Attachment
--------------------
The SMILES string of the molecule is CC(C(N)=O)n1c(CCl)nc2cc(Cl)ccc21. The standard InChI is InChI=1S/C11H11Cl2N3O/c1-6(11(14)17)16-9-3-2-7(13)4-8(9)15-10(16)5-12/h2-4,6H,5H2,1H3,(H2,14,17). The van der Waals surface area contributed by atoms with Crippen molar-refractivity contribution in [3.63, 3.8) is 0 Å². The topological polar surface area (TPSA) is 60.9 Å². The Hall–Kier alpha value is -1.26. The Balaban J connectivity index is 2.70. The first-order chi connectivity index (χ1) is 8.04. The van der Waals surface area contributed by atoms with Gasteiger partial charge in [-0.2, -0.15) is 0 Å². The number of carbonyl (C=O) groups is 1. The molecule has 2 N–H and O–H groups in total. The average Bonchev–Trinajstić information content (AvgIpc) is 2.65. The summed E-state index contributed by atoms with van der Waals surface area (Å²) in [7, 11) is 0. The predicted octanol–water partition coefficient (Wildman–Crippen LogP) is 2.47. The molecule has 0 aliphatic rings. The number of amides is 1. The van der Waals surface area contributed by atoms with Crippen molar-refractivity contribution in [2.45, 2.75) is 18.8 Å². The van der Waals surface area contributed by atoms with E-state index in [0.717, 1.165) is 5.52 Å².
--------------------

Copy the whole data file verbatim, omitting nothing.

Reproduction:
The SMILES string of the molecule is CC(C(N)=O)n1c(CCl)nc2cc(Cl)ccc21. The standard InChI is InChI=1S/C11H11Cl2N3O/c1-6(11(14)17)16-9-3-2-7(13)4-8(9)15-10(16)5-12/h2-4,6H,5H2,1H3,(H2,14,17). The van der Waals surface area contributed by atoms with Crippen molar-refractivity contribution in [3.63, 3.8) is 0 Å². The topological polar surface area (TPSA) is 60.9 Å². The Hall–Kier alpha value is -1.26. The Balaban J connectivity index is 2.70. The first-order chi connectivity index (χ1) is 8.04. The van der Waals surface area contributed by atoms with Gasteiger partial charge in [-0.2, -0.15) is 0 Å². The number of carbonyl (C=O) groups is 1. The molecule has 2 N–H and O–H groups in total. The average Bonchev–Trinajstić information content (AvgIpc) is 2.65. The summed E-state index contributed by atoms with van der Waals surface area (Å²) in [7, 11) is 0. The predicted octanol–water partition coefficient (Wildman–Crippen LogP) is 2.47. The molecule has 0 aliphatic rings. The number of amides is 1. The van der Waals surface area contributed by atoms with Crippen molar-refractivity contribution in [2.45, 2.75) is 18.8 Å². The van der Waals surface area contributed by atoms with E-state index in [0.717, 1.165) is 5.52 Å².